Build a Marriage that Goes the Distance
- Monday, June 30, 2008
Rewrite the story of your life. Whether you are discerning marriage or already married, if your life story has been moving in the wrong direction, invite God to write the rest of your story His way. Learn from your mistakes. Confess your sins, and embrace the forgiveness and healing that God offers. Rely on God’s grace to grow. Recognize that your identity lies solely in who God says you are – not in what has happened to you. Break free from the shame of your past by realizing that, while what’s done is done, God can work all things together for good, and you can choose to move into a better future.
Set your priorities wisely. Make sure that you place God first and your spouse second in your life, no matter what the situation. While you should care about good things like your children, career, friends, volunteer work, and hobbies, you shouldn’t devote more time and energy to them than you do to your relationships with God and your spouse. And be sure to eliminate bad things from your life – things that drain your time and energy unnecessarily, like debt or an addiction.
Keep passion alive. The passion in your marriage is likely to fizzle unless you proactively nurture it. Don’t stop pursuing the love of your life after you get married. Be creative about ways to keep the passion alive in your marriage.
Deepen intimacy. Do everything possible to deepen intimacy with your spouse once you’re married. Deal with sin, secrets, and silence that block the intimacy God wants you to have. Practice successful communication techniques, such as making sure your body language and tone of voice matches your words. Be open and honest with each other, sharing your fears, hurts, and dreams. Learn how to listen carefully and compassionately to each other.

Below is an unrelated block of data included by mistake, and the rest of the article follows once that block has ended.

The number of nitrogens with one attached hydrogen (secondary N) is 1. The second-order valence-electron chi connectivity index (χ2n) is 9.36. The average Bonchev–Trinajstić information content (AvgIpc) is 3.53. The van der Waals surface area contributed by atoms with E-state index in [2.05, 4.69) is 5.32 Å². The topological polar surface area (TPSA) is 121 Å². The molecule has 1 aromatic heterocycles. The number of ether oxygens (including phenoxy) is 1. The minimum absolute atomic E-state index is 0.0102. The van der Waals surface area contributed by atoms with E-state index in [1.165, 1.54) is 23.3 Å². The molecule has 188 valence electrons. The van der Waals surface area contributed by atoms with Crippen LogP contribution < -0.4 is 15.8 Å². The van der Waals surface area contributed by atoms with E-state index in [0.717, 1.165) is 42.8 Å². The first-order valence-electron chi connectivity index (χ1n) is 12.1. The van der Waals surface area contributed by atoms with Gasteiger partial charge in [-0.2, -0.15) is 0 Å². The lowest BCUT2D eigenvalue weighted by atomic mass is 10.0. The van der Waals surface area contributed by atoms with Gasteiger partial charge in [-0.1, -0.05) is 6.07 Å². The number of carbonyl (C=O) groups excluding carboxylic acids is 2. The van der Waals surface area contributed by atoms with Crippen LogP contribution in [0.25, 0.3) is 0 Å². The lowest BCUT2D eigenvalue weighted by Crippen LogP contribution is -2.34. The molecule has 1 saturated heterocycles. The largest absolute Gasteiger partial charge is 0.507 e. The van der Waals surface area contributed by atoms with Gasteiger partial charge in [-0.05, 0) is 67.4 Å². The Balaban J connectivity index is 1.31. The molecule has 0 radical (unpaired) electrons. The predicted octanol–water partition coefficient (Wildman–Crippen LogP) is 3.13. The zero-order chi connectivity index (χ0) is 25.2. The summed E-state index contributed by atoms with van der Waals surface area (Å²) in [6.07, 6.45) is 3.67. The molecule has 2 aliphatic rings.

Embrace your different roles. Discover and appreciate the different ways God made men and women. Get to know the unique roles He has designed for husbands and wives. If you’re a husband, learn how to lead your family. Take ultimate spiritual and financial responsibility for your family, and protect them physically and emotionally. Remember that leading never means controlling. If you struggle with trying to control your family rather than serving them in love, repent and ask God to help you. If you’re a wife, look to God alone – not your husband – to ultimately meet your needs. Spend more time working on your internal qualities (like your character) than you do on your external qualities (like your hair or clothes). Don’t waste your time on the futile task of trying to change other people. Instead, pray and focus on your own growth. Build your confidence and don’t settle for less than the way you deserve to be treated. Instead of competing against each other, work together to complement each other and enjoy achieving more as a couple than what either of you could achieve on your own.
Build healthy habits. If you develop certain habits before you get married, you’ll likely enjoy the benefits after you get married. Deal with the emotional baggage from your past. Surround yourself with spiritually healthy friends, and ask them to mentor you. Learn how to listen well. Overlook little offenses and unintended hurts, while forgiving significant offenses with God’s help. Learn how to view situations from other people’s perspectives. Practice facing and resolving conflict (which is unavoidable in marriage). Learn how to manage your finances well, getting out of debt and giving generously. Cultivate an intimate relationship with Jesus.
Base your marriage on a covenant. Don’t settle for a marriage that’s based just on a contract, where your relationship is contingent on how well each of you live up to your expectations for each other. Instead, base your marriage on a covenant in which you commit to love each other unconditionally – just as God loves you.
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